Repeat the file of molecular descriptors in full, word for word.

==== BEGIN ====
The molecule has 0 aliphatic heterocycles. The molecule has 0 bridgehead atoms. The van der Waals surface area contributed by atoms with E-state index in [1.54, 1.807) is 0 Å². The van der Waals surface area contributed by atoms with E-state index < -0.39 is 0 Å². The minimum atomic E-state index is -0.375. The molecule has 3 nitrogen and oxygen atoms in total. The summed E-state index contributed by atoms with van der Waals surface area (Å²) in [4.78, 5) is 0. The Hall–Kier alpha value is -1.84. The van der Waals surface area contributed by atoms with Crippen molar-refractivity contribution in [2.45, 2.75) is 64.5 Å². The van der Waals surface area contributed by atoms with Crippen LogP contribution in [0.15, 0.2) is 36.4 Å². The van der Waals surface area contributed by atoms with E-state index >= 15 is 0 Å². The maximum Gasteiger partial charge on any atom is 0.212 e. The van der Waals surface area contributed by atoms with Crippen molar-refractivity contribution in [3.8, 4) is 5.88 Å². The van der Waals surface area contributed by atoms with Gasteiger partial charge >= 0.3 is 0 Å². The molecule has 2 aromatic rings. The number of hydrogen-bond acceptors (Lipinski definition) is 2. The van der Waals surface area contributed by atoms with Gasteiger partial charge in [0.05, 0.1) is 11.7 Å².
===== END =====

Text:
The molecule has 0 aliphatic heterocycles. The molecule has 0 bridgehead atoms. The van der Waals surface area contributed by atoms with E-state index in [1.54, 1.807) is 0 Å². The van der Waals surface area contributed by atoms with E-state index < -0.39 is 0 Å². The minimum atomic E-state index is -0.375. The molecule has 3 nitrogen and oxygen atoms in total. The summed E-state index contributed by atoms with van der Waals surface area (Å²) in [4.78, 5) is 0. The Hall–Kier alpha value is -1.84. The van der Waals surface area contributed by atoms with Crippen molar-refractivity contribution in [2.45, 2.75) is 64.5 Å². The van der Waals surface area contributed by atoms with Crippen LogP contribution in [0.15, 0.2) is 36.4 Å². The van der Waals surface area contributed by atoms with E-state index >= 15 is 0 Å². The maximum Gasteiger partial charge on any atom is 0.212 e. The van der Waals surface area contributed by atoms with Crippen molar-refractivity contribution in [3.8, 4) is 5.88 Å². The van der Waals surface area contributed by atoms with Gasteiger partial charge >= 0.3 is 0 Å². The molecule has 2 aromatic rings. The number of hydrogen-bond acceptors (Lipinski definition) is 2. The van der Waals surface area contributed by atoms with Gasteiger partial charge in [0.05, 0.1) is 11.7 Å².